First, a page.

Adaptation to Northern climates

Adequate winter hardiness has always been the corner stone for the adaptation of perennial crops for cultivation in Northern latitude.

Peculiar light conditions and extremely long winter create special over-wintering conditions. Genotypes of Northern origin have adapted to these conditions by early growth cessation is autumn to ensure long cold acclimation period. Climate change has already extended the growing period in Finland and the management of forage grasses has been adapted to new growing conditions. Typically it means change from two to three cuts in intensively managed forage leys and thus, more effective use of the entire growing period. However, the extended fall growth and later growth cessation is negatively correlated with winter hardiness. What kind of forage grass or forage legume cultivars we should have in the future? How much genetic variation exists in traits related to winter survival that could be utilized in the future? And how vernalization requirement is related to winter survival? Field experiments on different forage grass species (P. pretense, Festuca pratensis and Lolium perenne) as well as in alfalfa revealed that during ‘normal’ winter the minimum freezing tolerance was reached in December-January, after which it was gradually lost. Surprisingly two of the studied four years were ‘abnormal’ and even the most winter hardy genotypes did not develop freezing tolerance. During those years the plants were particularly vulnerable for winter damage during spring when the protected snow cover melted. Hand in hand with the decrease of freezing tolerance, vernalization saturation was reached. Both our field and growth chamber experiments supported the observation that the extremely long winter in Finland results can decrease yield potential in forage grasses. It seems that the yield potential was the highest once the vernalization requirement was fulfilled in January-February. During our studies on the day length and temperature regulation of vernalization and growth cessation we learned that there is a great variation between the studied species. The growth of northern timothy genotypes were regulated strongly by day length whereas Festuca, Lolium, alfalfa as well as Southern timothy genotypes responded to temperature. We are currently exploring how this interesting variation between species could be utilized in management and what is the molecular and genetic basis of this variation.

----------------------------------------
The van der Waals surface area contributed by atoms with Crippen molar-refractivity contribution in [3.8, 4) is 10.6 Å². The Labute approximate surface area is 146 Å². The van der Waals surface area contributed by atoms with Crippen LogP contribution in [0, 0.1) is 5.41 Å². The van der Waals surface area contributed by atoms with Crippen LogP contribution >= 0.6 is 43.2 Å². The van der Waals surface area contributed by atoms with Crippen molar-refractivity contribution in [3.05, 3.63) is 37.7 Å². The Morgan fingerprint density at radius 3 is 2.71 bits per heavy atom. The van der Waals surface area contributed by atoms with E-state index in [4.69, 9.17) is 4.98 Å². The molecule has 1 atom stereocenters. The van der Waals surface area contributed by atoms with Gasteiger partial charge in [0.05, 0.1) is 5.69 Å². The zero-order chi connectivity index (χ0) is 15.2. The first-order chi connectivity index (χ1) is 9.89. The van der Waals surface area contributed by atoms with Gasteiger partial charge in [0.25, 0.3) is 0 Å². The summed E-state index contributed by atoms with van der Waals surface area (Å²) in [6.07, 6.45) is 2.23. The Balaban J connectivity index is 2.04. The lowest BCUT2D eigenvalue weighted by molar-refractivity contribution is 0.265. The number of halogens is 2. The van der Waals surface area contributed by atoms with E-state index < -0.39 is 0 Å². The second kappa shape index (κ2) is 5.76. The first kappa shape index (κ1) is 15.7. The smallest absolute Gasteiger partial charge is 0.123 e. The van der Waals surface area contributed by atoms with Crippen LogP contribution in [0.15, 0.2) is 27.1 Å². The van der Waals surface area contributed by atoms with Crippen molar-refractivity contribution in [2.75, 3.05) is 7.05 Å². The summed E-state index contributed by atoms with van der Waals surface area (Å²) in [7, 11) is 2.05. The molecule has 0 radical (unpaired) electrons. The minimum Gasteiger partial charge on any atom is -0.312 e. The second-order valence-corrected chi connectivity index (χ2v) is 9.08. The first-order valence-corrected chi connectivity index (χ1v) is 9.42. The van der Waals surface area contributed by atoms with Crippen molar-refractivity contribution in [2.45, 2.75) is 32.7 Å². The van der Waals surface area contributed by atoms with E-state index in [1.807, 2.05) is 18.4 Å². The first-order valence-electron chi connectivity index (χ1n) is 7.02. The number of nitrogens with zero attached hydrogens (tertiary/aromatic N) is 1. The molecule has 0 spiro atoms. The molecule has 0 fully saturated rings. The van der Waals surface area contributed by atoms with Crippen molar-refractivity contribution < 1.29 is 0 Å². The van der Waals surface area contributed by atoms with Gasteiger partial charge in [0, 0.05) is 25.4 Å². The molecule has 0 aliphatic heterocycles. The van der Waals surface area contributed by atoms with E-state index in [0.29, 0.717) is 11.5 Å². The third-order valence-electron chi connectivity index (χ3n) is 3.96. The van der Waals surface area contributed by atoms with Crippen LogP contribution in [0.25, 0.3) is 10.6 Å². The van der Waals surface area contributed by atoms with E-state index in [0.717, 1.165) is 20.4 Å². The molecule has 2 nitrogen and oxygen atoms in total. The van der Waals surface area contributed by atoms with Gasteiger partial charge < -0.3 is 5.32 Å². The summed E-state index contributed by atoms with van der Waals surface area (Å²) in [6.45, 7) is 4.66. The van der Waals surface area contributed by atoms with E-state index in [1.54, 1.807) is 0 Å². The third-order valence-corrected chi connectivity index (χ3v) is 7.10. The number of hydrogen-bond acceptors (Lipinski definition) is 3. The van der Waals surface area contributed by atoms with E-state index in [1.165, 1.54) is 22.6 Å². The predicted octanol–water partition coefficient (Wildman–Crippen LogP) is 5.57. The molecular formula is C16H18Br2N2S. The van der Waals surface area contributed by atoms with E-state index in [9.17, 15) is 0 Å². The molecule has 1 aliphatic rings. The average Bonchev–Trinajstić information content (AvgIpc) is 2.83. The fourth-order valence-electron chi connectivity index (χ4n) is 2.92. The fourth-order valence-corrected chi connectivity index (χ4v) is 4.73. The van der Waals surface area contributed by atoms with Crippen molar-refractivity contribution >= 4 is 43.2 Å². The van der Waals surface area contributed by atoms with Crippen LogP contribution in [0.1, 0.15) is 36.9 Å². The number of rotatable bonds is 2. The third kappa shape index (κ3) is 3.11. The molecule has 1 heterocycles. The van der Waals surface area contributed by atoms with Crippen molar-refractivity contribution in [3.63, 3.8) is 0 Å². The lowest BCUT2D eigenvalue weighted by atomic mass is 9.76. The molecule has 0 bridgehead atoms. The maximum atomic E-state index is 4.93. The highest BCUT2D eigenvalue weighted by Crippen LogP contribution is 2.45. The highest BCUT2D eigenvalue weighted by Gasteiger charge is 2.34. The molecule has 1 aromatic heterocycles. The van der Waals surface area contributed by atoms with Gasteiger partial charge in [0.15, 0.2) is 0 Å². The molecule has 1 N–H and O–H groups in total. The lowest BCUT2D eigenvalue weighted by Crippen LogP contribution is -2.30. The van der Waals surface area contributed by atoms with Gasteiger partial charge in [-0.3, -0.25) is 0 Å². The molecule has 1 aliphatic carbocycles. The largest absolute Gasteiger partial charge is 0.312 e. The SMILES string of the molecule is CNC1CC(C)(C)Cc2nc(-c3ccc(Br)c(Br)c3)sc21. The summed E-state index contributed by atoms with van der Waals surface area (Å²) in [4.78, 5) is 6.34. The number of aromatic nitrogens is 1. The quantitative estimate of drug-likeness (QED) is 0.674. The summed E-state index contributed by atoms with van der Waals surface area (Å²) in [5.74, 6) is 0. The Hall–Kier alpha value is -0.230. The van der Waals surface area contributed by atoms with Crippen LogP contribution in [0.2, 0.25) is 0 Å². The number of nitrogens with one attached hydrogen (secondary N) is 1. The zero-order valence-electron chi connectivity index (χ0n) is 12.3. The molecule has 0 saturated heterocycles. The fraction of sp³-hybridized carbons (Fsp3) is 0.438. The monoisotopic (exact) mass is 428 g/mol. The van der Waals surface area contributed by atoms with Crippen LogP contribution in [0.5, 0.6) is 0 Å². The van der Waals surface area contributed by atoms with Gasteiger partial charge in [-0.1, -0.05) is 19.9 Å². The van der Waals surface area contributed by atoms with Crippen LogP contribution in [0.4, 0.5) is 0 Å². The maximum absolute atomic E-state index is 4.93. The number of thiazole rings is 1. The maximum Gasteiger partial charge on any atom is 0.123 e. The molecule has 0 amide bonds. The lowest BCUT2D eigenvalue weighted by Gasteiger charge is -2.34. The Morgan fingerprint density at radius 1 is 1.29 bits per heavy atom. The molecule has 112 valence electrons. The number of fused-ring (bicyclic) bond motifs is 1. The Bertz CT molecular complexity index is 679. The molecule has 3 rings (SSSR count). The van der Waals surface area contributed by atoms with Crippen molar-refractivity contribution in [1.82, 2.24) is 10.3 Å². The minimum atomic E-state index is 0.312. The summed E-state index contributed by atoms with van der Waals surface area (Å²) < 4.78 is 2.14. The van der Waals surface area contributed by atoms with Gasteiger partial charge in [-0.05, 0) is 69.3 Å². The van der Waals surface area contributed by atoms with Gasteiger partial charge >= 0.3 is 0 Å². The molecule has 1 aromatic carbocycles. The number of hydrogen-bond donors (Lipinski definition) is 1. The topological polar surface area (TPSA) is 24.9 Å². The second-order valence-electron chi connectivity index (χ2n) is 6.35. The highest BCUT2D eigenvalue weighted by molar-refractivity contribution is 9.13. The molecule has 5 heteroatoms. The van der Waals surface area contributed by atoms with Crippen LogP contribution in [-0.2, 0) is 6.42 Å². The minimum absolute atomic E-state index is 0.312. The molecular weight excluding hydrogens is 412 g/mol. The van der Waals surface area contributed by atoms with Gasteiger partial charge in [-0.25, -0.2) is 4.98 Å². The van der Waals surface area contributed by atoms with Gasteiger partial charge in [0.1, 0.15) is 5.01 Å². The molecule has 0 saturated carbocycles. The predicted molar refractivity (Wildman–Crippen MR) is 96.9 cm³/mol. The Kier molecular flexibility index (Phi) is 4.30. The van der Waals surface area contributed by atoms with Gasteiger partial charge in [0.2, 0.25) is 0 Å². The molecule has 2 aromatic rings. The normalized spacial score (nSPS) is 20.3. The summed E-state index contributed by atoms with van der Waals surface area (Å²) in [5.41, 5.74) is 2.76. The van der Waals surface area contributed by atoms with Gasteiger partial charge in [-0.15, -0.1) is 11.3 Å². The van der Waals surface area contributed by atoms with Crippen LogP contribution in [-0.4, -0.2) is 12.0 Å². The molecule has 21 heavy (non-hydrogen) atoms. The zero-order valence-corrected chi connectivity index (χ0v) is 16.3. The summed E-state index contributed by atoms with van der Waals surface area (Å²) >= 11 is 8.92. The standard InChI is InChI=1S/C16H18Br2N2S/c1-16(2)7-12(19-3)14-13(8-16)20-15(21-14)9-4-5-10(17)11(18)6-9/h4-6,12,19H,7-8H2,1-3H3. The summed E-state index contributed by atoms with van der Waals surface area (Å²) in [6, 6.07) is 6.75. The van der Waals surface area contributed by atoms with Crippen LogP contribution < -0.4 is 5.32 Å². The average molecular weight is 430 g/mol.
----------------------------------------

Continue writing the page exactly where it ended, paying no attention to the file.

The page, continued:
Seppänen, M. M., Jokela V., Korhonen P., Isolahti M., Virkajärvi, P. 2016. Development of vernalization and its effects on freezing tolerance and canopy structure in forage grasses. (submitted to Forage and Grassland Science)

Jokela V., Uusitalo, T. Seppänen M. 2016. Temperature, day length and genotypic regulation of autumn growth in timothy, perennial ryegrass and Festulolium accessions. (manuscript)

Østrem L, Helgadóttir Á, Niemeläinen O, Seppänen M, Greve Pedersen M, Halling M, Rognli OA 2015. Environmental impact on winter survial and production in non-native grasses in the Nordic countries. In: Zeverte-Rivza S (editor) Proceedings of the 25th NJF Congress, Nordic View to Sustainable Rural Development, Riga, Latvia 16-18 June 2015, pp. 127-133 (ISBN 978-9934-14-548-3).

Helgadóttir A, Frankow-Lindberg BE, Seppänen MM, Søegaard K, Østrem L. 2014. European grasslands overview: Nordic region. Grassland Science in Europe 19:15-28.

Panu Korhonen 2014. Development of freezing tolerance and vernalisation in forage grasses in field experiments (2009–2013), MSc thesis 63 p.

Tiina Toivonen 2014. Autumn growth of forage grasses – differences between forage cultivars. MSc thesis, 70 p.

Luhtanen, J. 2011. Cold tolerance, vernalisation requirement, growth and development of timothy (Phleum pratense ssp. pratense L.) and the effect of the species origin on these factors. MSc thesis, 75 p.

Alitalo, V. Freezing tolerance and winter survival of six alfalfa (Medigago sativa L.) cultivars with special reference on carbohydrate metabolism. MSc thesis under preparation.